Moreover, these cloud PCs are isolated from each other, so devs can run live, remote debugging exercises without interfering with their teammates’ workspaces. In the event that one of more devs require code review, they can use collaborative coding to achieve the same in real time.
A few standout advantages of using cloud PCs for development:
- You can reuse your existing K8s YAML manifests without maintaining duplicate deployment configs.
- You can deploy code to the cloud using the same process as deploying to prod, but with the added advantage of isolation.
- You no longer have to rely on your local hardware. That means issues stemming from the limited resources of your local device will no longer be a concern.
- You can scale cloud resources up and down as required, which is useful if you want to compile large codebases or run resource-intensive tests over the weekend.
- Tests launched in a cloud environment won’t be interrupted by your laptop shutting down or entering sleep mode.
- In a cloud environment, you end up using real cloud service APIs instead of mock versions. This lets you monitor for and identify integration bugs as quickly as possible.
- Cloud PC providers such as Neverinstall provide in-built infrastructure for monitoring, alerting, profiling, tracing, and log aggregation, which go a long way towards simplifying and accelerating development.
- No more losing time in running setup scripts since the cloud environment will automatically be primed for development at all times.
- Cloud environments can also benefit DevOps personnel or SRE engineers who can run infra configuration changes on their personal environments, without affecting any collective environments used by teammates.
Benefits you can expect from cloud-native environments
- Cloud PCs allow devs to access higher CPU and RAM anytime they need it. This speeds up development, build, and testing times across the board.
- Cloud desktop providers like Neverinstall allow devs to use internet speeds available in high-speed regions like Europe and the US. This accelerates download times and reduces request latency.
- Since cloud PCs can be accessed from any device and any location, it allows your to onboard new users/employees faster. Devs also don’t have to deal with debugging issues on local machines and focus on optimizing their code and/or dev tools.
- Again, tools like Neverinstall provide collaborative coding, which lets devs review and contribute to each other’s codebases in real-time. This is also a handy feature when devs have to provide support to customers (for B2B tools).
- Since the bulk of development takes place on the cloud, devs’ local devices perform better. These devices no longer have to do the heavy lifting of compiling code, integrating, and testing it. So, you don’t have to deal with common complaints of “Can’t share my screen, server’s running”.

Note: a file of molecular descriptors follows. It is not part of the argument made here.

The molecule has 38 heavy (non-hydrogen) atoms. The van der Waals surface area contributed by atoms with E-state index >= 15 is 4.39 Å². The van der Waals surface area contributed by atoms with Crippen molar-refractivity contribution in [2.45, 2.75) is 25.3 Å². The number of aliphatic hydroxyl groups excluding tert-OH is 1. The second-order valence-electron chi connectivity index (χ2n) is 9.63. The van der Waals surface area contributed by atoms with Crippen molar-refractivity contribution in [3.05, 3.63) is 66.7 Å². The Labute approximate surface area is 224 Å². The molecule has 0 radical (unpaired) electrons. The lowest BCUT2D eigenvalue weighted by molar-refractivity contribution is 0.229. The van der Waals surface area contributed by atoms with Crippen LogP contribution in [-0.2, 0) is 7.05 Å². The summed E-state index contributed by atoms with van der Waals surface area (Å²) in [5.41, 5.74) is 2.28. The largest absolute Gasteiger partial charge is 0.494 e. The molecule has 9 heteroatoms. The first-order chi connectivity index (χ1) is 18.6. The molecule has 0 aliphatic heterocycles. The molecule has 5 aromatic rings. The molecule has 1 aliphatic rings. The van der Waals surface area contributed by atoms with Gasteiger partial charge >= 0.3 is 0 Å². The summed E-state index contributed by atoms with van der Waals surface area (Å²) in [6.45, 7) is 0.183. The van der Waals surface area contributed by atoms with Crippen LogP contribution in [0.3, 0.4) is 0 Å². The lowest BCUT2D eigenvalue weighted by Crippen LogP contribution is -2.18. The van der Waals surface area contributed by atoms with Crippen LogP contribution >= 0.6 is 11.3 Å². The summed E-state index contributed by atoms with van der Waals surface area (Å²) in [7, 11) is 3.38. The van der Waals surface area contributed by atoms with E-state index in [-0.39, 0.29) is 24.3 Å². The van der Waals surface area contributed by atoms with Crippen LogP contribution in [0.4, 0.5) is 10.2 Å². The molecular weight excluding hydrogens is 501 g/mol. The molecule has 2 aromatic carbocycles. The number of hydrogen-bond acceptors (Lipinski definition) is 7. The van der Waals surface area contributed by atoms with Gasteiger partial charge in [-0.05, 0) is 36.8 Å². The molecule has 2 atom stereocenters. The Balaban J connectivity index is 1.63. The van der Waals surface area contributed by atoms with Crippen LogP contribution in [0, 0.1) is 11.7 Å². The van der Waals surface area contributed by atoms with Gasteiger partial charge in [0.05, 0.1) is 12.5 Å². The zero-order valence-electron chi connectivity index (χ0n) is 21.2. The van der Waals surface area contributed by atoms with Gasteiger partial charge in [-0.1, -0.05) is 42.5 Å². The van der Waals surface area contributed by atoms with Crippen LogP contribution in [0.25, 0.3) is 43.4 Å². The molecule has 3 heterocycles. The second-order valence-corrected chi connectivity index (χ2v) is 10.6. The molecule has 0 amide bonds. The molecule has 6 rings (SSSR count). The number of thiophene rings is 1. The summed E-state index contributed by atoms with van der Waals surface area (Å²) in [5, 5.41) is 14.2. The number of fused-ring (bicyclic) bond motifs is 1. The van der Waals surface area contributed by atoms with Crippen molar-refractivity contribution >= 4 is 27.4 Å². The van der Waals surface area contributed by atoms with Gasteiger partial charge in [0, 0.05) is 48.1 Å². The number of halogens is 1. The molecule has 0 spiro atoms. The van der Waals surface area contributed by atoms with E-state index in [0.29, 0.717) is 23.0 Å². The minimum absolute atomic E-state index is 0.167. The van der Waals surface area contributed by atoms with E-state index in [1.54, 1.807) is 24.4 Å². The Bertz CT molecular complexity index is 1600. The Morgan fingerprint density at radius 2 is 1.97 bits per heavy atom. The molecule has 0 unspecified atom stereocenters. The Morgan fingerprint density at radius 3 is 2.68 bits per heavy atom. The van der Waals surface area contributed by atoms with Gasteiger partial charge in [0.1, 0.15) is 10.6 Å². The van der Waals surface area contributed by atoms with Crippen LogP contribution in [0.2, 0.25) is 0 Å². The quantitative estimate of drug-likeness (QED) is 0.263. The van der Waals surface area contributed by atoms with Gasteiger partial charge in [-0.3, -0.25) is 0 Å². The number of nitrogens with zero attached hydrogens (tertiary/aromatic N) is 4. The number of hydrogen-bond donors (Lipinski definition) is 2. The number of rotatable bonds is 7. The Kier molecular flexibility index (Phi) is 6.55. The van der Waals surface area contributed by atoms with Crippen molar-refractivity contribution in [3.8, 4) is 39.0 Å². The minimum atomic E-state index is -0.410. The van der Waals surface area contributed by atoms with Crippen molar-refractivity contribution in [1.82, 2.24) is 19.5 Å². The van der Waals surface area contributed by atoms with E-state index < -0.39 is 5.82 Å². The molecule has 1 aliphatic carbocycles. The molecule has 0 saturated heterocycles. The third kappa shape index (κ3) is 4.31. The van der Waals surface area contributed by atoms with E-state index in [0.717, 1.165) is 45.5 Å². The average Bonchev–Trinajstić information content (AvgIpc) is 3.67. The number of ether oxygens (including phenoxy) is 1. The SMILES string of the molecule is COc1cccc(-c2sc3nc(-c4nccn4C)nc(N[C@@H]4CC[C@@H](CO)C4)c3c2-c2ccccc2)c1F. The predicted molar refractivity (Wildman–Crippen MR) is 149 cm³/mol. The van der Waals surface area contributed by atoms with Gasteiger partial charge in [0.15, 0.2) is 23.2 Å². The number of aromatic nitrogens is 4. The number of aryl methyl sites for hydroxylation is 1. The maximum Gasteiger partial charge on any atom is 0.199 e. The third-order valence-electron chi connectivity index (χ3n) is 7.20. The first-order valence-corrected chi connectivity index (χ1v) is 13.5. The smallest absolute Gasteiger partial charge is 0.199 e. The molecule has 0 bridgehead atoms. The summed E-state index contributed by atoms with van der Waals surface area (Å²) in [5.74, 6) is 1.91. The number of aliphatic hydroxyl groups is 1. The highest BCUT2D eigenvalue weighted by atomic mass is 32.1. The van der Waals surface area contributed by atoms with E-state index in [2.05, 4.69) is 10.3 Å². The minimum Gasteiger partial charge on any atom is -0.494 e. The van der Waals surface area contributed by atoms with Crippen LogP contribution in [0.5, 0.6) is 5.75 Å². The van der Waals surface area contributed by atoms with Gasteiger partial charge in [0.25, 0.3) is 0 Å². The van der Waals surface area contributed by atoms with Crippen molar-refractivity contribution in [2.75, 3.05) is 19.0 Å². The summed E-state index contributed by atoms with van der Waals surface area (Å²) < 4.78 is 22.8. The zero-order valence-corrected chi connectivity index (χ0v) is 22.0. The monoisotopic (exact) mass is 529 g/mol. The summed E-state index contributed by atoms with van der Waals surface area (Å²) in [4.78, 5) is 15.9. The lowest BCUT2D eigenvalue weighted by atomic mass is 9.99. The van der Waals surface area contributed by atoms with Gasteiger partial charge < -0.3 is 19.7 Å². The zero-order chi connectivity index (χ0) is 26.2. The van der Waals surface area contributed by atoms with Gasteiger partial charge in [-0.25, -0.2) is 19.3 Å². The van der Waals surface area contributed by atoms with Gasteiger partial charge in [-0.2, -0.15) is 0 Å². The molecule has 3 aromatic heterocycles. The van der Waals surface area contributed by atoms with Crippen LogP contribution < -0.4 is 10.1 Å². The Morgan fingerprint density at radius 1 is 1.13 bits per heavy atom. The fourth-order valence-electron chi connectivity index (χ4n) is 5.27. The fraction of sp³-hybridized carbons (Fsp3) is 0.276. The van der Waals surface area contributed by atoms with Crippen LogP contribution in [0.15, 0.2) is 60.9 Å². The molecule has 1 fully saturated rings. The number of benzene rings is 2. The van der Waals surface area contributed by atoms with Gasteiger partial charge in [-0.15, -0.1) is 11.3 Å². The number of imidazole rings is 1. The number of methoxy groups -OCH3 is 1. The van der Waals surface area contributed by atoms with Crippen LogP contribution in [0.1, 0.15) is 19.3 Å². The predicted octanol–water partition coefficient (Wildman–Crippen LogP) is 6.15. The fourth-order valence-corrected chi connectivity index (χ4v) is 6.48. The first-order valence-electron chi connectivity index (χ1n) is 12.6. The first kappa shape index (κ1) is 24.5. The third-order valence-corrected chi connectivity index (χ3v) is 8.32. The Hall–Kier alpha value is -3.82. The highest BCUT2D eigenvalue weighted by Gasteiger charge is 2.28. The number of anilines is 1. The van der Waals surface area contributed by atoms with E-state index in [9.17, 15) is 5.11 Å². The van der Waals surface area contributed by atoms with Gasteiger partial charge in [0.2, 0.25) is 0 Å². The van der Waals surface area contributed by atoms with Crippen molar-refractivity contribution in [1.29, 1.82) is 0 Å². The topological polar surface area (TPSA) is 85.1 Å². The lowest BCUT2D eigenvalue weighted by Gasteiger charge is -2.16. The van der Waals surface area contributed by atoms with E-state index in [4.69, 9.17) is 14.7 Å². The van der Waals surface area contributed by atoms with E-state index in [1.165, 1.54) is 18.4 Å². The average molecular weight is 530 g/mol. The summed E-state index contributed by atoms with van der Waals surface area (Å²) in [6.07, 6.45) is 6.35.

- Cloud PCs completely remove the need to supply devs with high-powered laptops with requisite processing power. Don’t forget that such devices have to be upgraded/replaced every couple of years to prevent productivity dips.
With a tool like Neverinstall, you could actually develop end-to-end on a device as basic as a Chromebook. I assume that I don’t have to tell you about the massive cost savings that come with making the transition to the cloud for coding.
- You can automate your cloud environment, and make it reproducible with Infrastructure as Code and GitOps protocols. This will allow you to create/dismantle a cloud environment with a couple of clicks and leaves less room for human error.
A quick Google search on the matter will show you the limitations of local development environments. While it does have notable advantages, it comes with barriers to productivity that must be eliminated by teams and companies to stay competitive in an increasingly make-it-or-break-it global marketplace.
Modern applications have only grown in complexity, given the emergence and widespread usage of distributed architectures, more devices to test compatibility with, and event-driven communication (think of app notifications). To develop apps that integrate well with all these architectures, ecosystems, and end-user environments, devs need environments that mirror production environments as closely as possible. Achieving this in a local device is difficult, expensive and has an upper ceiling for scalability.
Cloud PCs automatically eliminate these aforementioned limitations. When an engineer has a cloud PC to work with, they can just log in, initialize the editor they want and start developing. No installations, no configuration, no setup required. Higher productivity, lower performance issues (especially for the local device), and faster delivery of software to customers.
In other words, a win-win-win.
Author: Shreya Bose
Shreya is a seasoned tech writer. Apart from technology, she loves writing about healthcare, heavy metal, alcohol, and coffee. When she is not writing, she is reading, drinking tea, and waiting for naptime.